Unfortunately even the documents I had were incomplete and consequently I could not determine for sure whether in the post-war period Canada did dispose of its considerable stockpiles of chemical weapons. We had a mustard gas plant at Cornwall, Ontario, which at the end of the war had 2,800 tonnes of mustard gas. Most of it was dumped at sea, which raises some very serious environmental questions.
A few years ago the Department of National Defence made a concerted effort to get rid of any stockpiles we had. I am confident we no longer have them in Canada.
One of the problems is verifying what countries have in terms of their compliance with legislation. With a chemical warfare convention such as this one we rely very heavily on the sincerity and the good motivation of countries. There are ways of hiding these things. That was why I was saying in my remarks that the symbolic part of the chemical warfare convention is just as important as its actual practical measures.
Mr. Jean H. Leroux (Shefford, BQ): Mr. Speaker, I am eager to participate in today's debate on Bill C-87, an act to implement the Convention on the Prohibition of the Development, Production, Stockpiling and Use of Chemical Weapons and on their Destruction.
Today, when they look at the world around them, people in Quebec and Canada are concerned. We are concerned because we do not know what awaits us in the future. We are worried about the nuclear weapons that are still around, about the biological and chemical weapons scattered throughout the world.
By passing this bill, the Canadian government will be among the first 65 countries to ratify the convention on chemical weapons out of the roughly 135-there are perhaps 132 at this time-nations that have signed it. The convention will take effect 180 days after the 65th state to ratify this agreement tables it. Along with my party, the Bloc Quebecois, I wholeheartedly support this convention on chemical weapons, which follows the debate on arms control and disarmament.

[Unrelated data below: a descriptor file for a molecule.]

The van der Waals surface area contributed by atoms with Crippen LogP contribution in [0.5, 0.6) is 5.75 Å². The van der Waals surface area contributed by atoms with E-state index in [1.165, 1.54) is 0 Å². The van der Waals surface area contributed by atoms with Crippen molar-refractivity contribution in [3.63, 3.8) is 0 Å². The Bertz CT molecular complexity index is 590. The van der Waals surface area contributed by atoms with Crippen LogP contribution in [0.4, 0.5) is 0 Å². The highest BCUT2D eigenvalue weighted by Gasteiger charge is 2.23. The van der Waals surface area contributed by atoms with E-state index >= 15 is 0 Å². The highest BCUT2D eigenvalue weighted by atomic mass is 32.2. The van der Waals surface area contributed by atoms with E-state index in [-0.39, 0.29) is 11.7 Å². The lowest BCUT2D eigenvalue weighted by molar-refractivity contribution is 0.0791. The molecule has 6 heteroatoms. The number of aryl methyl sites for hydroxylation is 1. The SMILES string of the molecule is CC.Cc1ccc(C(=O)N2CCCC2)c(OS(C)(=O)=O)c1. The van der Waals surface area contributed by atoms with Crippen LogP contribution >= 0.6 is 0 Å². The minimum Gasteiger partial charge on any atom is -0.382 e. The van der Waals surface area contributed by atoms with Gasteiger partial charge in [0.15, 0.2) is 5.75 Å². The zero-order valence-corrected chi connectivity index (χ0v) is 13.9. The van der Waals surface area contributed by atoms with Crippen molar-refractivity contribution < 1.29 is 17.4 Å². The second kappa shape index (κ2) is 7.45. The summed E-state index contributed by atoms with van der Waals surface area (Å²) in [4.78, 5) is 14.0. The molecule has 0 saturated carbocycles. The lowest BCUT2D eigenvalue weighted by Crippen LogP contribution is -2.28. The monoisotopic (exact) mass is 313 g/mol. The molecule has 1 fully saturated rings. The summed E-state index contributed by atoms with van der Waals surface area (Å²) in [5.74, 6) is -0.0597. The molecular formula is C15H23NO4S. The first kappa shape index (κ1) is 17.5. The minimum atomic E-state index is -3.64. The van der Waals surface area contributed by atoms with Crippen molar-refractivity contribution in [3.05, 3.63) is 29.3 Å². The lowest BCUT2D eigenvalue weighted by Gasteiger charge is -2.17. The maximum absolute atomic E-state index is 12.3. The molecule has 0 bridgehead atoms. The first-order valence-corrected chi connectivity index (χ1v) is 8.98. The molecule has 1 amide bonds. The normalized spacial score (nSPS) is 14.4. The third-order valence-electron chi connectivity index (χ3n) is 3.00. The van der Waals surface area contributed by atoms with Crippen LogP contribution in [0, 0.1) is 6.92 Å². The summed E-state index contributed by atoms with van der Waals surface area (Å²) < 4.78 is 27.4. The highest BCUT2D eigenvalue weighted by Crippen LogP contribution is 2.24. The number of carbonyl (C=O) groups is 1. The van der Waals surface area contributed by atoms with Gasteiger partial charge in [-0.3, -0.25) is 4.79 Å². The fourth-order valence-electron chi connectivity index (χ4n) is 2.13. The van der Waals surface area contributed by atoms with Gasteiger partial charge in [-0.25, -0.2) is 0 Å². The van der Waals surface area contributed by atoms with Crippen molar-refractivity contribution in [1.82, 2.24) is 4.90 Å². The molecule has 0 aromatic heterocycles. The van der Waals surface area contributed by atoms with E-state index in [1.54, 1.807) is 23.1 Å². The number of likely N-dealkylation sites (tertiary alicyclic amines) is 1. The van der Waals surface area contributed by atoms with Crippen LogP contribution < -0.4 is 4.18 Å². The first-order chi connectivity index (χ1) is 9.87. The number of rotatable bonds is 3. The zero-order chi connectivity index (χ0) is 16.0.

The convention on chemical weapons is the result of more than 20 years of negotiations at the conference on disarmament and the forums that preceded it.
For the first time, we have an instrument that really resulted from an actual multilateral negotiation process. The signing parties undertake to refrain from various activities in relation to chemical weapons, to co-operate in a number of ways so as to facilitate the implementation of the convention and to ensure that persons also refrain from those activities and provide the necessary co-operation.
Since the Second World War, the issue of the arms race has come up every time the prospects for enduring peace or the possibility of war is discussed. Most observers felt that the arms race was intrinsically dangerous and ultimately destabilizing. Western countries thus found themselves facing a paradox: on the one hand, they believed that force deters aggression; on the other hand, they were convinced that the arms race alone could provoke a global war.
The latter shook up our certainty that deterrence is the best form of insurance against potential aggression. We could not avoid the disturbing realization that the very measures taken to ensure our security could bring about our downfall and lead to a global conflict.